Friday, 3 August 2007



It cannot be denied that this was probably the first Sonic Youth song that my generation ever heard. In the midst of the Nirvana hype while I was still at school occasionally the skate themed video would appear on MTV and basically anyone in my circle that saw it would immediately lose their shit. One kid called Chris Wright even based his bowl hairstyle on Steve Shelley’s version of the model. Chris by the way was last seen heading to Amsterdam in chase of a lady. This after a spell of playing bass in an Ocean Colour Scene type band but I’ll digress.

In subsequent years anyone worth their indie stripes has listened to every Sonic Youth album past and present as they come and go but I genuinely the period that was Dirty remains there best as their noisiest, best recorded, most ferocious and generally the height of the incendiary intensity displaying them at their most driven.

“100%” opens with noise oppression from the right. Then from the left direction more stinging sound strikes and suddenly all becomes blurred until it gets harnessed and a huge hulking riff cuts through proceedings giving the song an almost pop direction while not sacrificing any of the noise or might of the tools at hand. This is not playing, this is sculpting.

Effortlessly cool Thurston sings in an almost dribbled murmur, mumbling sweet nothings that are really addressing a nasty murder in the community. This is the way people deal in the grunge era it would seem.

There is no fucking about with this record, it goes for the jugular in ways the majority of alternative and indie musicians can only dream of. It is noise rock but delivered at the hands of experts who know what they are doing, effortlessly cool in a laidback motion suggesting a truly higher intellect.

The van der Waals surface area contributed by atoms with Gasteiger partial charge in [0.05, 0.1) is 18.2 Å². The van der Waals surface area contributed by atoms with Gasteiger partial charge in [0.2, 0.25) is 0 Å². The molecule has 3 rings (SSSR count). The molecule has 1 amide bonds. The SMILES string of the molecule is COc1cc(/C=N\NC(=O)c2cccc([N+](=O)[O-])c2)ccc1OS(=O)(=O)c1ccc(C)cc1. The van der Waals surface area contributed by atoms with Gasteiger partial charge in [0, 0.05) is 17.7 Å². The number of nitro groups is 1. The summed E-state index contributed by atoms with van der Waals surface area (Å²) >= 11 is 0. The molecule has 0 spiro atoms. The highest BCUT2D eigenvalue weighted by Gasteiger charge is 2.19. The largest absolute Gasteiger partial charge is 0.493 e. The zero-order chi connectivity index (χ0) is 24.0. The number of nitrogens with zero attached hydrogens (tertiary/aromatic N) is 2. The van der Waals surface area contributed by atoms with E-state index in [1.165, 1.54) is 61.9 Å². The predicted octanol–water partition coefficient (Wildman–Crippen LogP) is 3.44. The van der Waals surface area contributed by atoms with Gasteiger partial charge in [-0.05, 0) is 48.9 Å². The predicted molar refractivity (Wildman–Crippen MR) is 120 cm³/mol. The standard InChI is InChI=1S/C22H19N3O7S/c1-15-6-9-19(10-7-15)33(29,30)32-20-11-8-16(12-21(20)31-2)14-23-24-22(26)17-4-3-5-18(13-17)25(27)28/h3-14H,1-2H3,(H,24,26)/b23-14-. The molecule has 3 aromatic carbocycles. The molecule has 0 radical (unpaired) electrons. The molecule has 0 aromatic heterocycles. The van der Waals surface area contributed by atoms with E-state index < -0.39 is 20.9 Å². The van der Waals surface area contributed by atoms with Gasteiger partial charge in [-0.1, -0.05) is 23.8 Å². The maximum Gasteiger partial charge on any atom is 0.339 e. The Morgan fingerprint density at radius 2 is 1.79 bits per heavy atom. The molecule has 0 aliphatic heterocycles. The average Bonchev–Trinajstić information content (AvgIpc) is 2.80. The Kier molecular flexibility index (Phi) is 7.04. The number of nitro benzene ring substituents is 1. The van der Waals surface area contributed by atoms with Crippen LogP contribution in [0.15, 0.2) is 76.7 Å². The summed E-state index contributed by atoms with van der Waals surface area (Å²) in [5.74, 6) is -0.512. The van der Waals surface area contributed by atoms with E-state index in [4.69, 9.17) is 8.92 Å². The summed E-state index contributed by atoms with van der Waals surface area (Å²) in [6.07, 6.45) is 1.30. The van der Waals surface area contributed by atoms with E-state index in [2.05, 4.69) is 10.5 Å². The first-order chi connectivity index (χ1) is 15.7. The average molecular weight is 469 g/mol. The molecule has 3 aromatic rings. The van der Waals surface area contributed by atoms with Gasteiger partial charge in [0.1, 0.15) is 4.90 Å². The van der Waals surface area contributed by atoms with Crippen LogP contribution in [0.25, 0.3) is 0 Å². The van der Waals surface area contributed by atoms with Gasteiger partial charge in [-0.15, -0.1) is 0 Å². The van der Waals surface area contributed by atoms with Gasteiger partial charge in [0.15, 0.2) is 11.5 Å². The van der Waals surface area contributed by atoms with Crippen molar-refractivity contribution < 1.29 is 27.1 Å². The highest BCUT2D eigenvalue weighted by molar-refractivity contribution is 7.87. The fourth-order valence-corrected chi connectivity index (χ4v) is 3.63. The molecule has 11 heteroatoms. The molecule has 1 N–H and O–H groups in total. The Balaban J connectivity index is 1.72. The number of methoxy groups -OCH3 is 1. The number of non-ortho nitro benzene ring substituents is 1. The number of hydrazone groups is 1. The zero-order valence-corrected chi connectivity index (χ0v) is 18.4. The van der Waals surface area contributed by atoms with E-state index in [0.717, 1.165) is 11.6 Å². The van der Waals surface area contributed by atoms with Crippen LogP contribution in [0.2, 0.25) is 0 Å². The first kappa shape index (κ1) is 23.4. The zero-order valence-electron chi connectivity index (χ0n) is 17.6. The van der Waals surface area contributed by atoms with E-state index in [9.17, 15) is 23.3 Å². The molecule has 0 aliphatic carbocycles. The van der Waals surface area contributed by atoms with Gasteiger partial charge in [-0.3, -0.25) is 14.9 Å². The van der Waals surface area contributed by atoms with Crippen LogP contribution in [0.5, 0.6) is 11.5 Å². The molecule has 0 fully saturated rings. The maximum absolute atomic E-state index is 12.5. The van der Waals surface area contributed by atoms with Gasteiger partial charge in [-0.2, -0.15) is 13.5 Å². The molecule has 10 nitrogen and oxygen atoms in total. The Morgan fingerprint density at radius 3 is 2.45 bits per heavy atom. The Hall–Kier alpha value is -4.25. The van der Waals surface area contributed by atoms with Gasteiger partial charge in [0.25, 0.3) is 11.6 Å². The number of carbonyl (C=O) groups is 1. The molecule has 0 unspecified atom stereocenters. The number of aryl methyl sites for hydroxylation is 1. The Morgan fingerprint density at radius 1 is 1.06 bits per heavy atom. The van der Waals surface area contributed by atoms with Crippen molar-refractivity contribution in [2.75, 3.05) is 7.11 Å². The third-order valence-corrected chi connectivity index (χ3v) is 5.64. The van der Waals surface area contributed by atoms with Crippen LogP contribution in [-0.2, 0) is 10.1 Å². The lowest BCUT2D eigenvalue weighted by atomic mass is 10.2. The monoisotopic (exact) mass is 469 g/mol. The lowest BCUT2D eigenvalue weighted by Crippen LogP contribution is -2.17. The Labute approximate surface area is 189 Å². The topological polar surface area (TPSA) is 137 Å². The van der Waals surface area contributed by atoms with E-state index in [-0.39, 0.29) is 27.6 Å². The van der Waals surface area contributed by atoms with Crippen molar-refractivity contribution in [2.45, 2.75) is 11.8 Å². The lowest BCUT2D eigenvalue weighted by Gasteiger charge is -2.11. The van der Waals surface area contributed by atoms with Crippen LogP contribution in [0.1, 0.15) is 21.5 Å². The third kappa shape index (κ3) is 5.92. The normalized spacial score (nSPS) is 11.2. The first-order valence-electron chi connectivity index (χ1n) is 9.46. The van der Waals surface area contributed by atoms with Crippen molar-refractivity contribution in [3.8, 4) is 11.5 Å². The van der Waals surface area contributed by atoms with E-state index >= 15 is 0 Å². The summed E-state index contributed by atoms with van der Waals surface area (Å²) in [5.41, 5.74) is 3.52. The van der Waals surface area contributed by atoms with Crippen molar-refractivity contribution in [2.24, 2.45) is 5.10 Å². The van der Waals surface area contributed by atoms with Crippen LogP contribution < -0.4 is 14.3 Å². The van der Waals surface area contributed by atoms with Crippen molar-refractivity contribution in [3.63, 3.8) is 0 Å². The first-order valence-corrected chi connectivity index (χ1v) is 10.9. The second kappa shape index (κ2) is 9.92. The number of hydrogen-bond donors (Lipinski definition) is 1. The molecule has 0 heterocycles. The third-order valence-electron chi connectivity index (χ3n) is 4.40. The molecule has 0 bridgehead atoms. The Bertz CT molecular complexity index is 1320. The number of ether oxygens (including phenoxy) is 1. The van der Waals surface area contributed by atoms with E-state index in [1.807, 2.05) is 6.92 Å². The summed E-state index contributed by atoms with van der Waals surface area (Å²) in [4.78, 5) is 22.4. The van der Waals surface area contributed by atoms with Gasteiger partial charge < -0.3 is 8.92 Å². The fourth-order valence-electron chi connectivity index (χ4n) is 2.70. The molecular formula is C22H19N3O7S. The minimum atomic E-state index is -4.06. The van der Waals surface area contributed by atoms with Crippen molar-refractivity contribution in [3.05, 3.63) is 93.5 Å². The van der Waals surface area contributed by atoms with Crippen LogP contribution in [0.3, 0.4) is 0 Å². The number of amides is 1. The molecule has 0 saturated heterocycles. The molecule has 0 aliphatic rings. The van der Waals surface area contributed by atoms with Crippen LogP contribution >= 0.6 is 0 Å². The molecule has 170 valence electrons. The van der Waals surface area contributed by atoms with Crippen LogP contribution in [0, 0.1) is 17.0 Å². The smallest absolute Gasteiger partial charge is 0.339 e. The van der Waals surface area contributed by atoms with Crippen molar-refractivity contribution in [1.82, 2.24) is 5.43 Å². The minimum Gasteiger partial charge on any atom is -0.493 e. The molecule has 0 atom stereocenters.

Elsewhere on the disc follows the schizophrenic “Crème Brulee” which also appears on the transcending Dirty and opens sounding like another Sonic Youth composition that could have seen them rolling with the Manson family before melting into a drunk sounding ode caked in suffocation. Next “Genetic” strikes in the kind of exuberant fashion that most Lee Renaldo led compositions express; he is the king of the upbeat chord change when it comes to this band.

The fantastically christened “Hendrix Necro” closes out the CD single suggesting an attempt at combining the classic rock sound of Jimi with the hardcore sounds of the vibrant violent early eighties. It’s a Kim song, scathing and Riot Grrrl sounding that could have been equally at home on a Free Kitten record. Halfway through the track falls apart, turning into a swirling mess and sonic explosion. No fear.

With a video that features Jason Lee in skating mode years before Kevin Smith discovered his acting skills, Kim looking amazing in a Rolling Stones shirt and a sad back story regarding former friend Joe Cole, “100%” is a very loaded song working on many levels with many messages.

This is what happens with lightning strikes.

Thesaurus moment: dent.

Sonic Youth

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